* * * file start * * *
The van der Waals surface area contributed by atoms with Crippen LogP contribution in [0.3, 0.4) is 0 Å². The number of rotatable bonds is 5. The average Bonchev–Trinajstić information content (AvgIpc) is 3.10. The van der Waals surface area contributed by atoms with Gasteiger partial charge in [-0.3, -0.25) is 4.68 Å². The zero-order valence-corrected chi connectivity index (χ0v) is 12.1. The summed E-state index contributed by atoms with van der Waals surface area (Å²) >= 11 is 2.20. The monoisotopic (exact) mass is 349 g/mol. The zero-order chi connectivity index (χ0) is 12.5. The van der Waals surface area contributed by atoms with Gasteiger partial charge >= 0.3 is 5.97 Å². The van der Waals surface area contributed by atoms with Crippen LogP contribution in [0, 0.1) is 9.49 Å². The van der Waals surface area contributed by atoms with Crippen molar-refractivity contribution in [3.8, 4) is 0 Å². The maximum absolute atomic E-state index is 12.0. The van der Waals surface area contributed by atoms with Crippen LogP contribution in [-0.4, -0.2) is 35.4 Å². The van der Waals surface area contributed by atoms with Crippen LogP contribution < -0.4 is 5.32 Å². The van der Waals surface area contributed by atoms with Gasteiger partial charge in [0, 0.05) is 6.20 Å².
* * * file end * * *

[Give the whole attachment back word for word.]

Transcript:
The van der Waals surface area contributed by atoms with Crippen LogP contribution in [0.3, 0.4) is 0 Å². The number of rotatable bonds is 5. The average Bonchev–Trinajstić information content (AvgIpc) is 3.10. The van der Waals surface area contributed by atoms with Gasteiger partial charge in [-0.3, -0.25) is 4.68 Å². The zero-order valence-corrected chi connectivity index (χ0v) is 12.1. The summed E-state index contributed by atoms with van der Waals surface area (Å²) >= 11 is 2.20. The monoisotopic (exact) mass is 349 g/mol. The zero-order chi connectivity index (χ0) is 12.5. The van der Waals surface area contributed by atoms with Gasteiger partial charge >= 0.3 is 5.97 Å². The van der Waals surface area contributed by atoms with Crippen LogP contribution in [0, 0.1) is 9.49 Å². The van der Waals surface area contributed by atoms with Crippen molar-refractivity contribution in [3.8, 4) is 0 Å². The maximum absolute atomic E-state index is 12.0. The van der Waals surface area contributed by atoms with Crippen LogP contribution in [-0.4, -0.2) is 35.4 Å². The van der Waals surface area contributed by atoms with Crippen LogP contribution < -0.4 is 5.32 Å². The van der Waals surface area contributed by atoms with Gasteiger partial charge in [0, 0.05) is 6.20 Å².